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Chinese dyslexics show neural differences in morphological processing


Liu LLi , Tao RRan , Wang WWenjing , You WWenping , Peng DDanling , Booth JRJames R . Developmental cognitive neuroscience. 2013 06 28; 6(). 40-50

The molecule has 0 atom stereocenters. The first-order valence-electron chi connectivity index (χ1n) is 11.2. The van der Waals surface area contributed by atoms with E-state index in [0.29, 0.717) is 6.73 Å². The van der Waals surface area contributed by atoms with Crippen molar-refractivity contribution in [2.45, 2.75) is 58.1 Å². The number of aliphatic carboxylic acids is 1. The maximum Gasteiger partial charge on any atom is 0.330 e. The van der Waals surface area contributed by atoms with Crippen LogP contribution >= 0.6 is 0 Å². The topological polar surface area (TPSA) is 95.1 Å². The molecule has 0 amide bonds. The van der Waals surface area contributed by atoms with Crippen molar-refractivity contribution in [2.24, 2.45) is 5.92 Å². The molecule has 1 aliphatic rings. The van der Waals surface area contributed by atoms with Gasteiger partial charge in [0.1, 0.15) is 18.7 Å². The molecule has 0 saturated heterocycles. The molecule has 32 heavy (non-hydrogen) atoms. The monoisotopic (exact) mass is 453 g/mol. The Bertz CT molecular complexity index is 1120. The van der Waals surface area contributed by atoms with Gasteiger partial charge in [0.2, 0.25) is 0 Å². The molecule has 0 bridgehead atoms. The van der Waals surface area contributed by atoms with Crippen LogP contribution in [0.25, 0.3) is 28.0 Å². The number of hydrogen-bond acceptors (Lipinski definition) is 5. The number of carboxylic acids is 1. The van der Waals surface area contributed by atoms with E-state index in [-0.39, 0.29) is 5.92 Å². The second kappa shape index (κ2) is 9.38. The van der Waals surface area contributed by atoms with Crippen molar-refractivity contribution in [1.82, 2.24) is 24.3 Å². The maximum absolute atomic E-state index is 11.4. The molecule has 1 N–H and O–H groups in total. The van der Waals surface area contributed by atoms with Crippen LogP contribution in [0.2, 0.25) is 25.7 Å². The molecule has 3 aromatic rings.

Previous behavioral studies have suggested that morphological awareness is impaired in Chinese children with reading disability (RD), but how this is reflected in brain alterations is not known. Using functional magnetic resonance imaging (fMRI), the current study compared morphological processing in a RD group (11-13 years old) to an age-matched typically developing (TD) group. Participants made semantic relatedness judgments to incongruent word pairs that were either semantically related but did not share a morpheme or semantically unrelated but did share a morpheme. This was compared to conditions where semantic relatedness and morphemic information was congruent. A smaller incongruency effect was found in left dorsal posterior (BA9) and ventral anterior (BA47) inferior frontal gyrus (IFG) in the RD compared to the TD, suggesting that the RD is less sensitive to morphological information. This was a specific deficit as a phonological control task that manipulated congruency between orthography and phonology did not show group differences in the IFG. Moreover, brain activation in the IFG for the incongruency effect in the semantic task was negatively correlated with reading skill for the RD group only, suggesting that higher skill children with RD may rely on a compensatory whole-word strategy by ignoring the morphemic information.